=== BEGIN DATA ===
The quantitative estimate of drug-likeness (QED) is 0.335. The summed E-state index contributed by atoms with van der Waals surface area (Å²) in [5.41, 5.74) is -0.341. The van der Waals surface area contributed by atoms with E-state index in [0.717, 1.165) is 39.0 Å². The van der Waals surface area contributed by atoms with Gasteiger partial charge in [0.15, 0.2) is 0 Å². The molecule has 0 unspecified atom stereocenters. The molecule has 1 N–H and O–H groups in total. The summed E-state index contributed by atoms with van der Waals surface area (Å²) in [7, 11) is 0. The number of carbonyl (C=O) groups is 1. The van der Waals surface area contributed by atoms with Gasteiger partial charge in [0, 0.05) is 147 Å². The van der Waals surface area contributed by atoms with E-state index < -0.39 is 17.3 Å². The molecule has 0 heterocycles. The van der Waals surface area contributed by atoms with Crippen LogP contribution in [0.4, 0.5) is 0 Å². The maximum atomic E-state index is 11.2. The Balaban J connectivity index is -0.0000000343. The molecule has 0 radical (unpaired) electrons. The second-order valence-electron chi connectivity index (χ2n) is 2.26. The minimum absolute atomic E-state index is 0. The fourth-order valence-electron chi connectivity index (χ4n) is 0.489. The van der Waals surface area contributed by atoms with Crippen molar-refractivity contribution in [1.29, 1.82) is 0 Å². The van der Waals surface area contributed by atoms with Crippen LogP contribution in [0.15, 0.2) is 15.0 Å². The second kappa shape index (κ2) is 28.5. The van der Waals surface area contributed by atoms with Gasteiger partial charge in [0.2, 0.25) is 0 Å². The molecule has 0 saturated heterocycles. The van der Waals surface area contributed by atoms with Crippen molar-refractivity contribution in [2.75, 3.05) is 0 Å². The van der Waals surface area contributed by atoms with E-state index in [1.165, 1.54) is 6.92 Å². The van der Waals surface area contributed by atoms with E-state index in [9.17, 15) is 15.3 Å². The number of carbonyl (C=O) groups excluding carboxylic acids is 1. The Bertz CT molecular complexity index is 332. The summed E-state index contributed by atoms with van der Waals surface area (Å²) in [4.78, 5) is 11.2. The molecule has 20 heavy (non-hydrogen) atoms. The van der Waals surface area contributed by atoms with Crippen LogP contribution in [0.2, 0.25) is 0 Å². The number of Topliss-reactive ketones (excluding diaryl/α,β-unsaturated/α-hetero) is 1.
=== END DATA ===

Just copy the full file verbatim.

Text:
The quantitative estimate of drug-likeness (QED) is 0.335. The summed E-state index contributed by atoms with van der Waals surface area (Å²) in [5.41, 5.74) is -0.341. The van der Waals surface area contributed by atoms with E-state index in [0.717, 1.165) is 39.0 Å². The van der Waals surface area contributed by atoms with Gasteiger partial charge in [0.15, 0.2) is 0 Å². The molecule has 0 unspecified atom stereocenters. The molecule has 1 N–H and O–H groups in total. The summed E-state index contributed by atoms with van der Waals surface area (Å²) in [7, 11) is 0. The number of carbonyl (C=O) groups is 1. The van der Waals surface area contributed by atoms with Gasteiger partial charge in [0, 0.05) is 147 Å². The van der Waals surface area contributed by atoms with E-state index < -0.39 is 17.3 Å². The molecule has 0 heterocycles. The van der Waals surface area contributed by atoms with Crippen LogP contribution in [0.4, 0.5) is 0 Å². The maximum atomic E-state index is 11.2. The Balaban J connectivity index is -0.0000000343. The molecule has 0 radical (unpaired) electrons. The second-order valence-electron chi connectivity index (χ2n) is 2.26. The minimum absolute atomic E-state index is 0. The fourth-order valence-electron chi connectivity index (χ4n) is 0.489. The van der Waals surface area contributed by atoms with Crippen molar-refractivity contribution in [1.29, 1.82) is 0 Å². The van der Waals surface area contributed by atoms with Crippen LogP contribution in [0.15, 0.2) is 15.0 Å². The second kappa shape index (κ2) is 28.5. The van der Waals surface area contributed by atoms with Gasteiger partial charge in [0.2, 0.25) is 0 Å². The molecule has 0 saturated heterocycles. The van der Waals surface area contributed by atoms with Crippen molar-refractivity contribution in [2.75, 3.05) is 0 Å². The van der Waals surface area contributed by atoms with E-state index in [1.165, 1.54) is 6.92 Å². The van der Waals surface area contributed by atoms with E-state index in [9.17, 15) is 15.3 Å². The number of carbonyl (C=O) groups excluding carboxylic acids is 1. The Bertz CT molecular complexity index is 332. The summed E-state index contributed by atoms with van der Waals surface area (Å²) in [4.78, 5) is 11.2. The molecule has 20 heavy (non-hydrogen) atoms. The van der Waals surface area contributed by atoms with Crippen LogP contribution in [0.2, 0.25) is 0 Å². The number of Topliss-reactive ketones (excluding diaryl/α,β-unsaturated/α-hetero) is 1.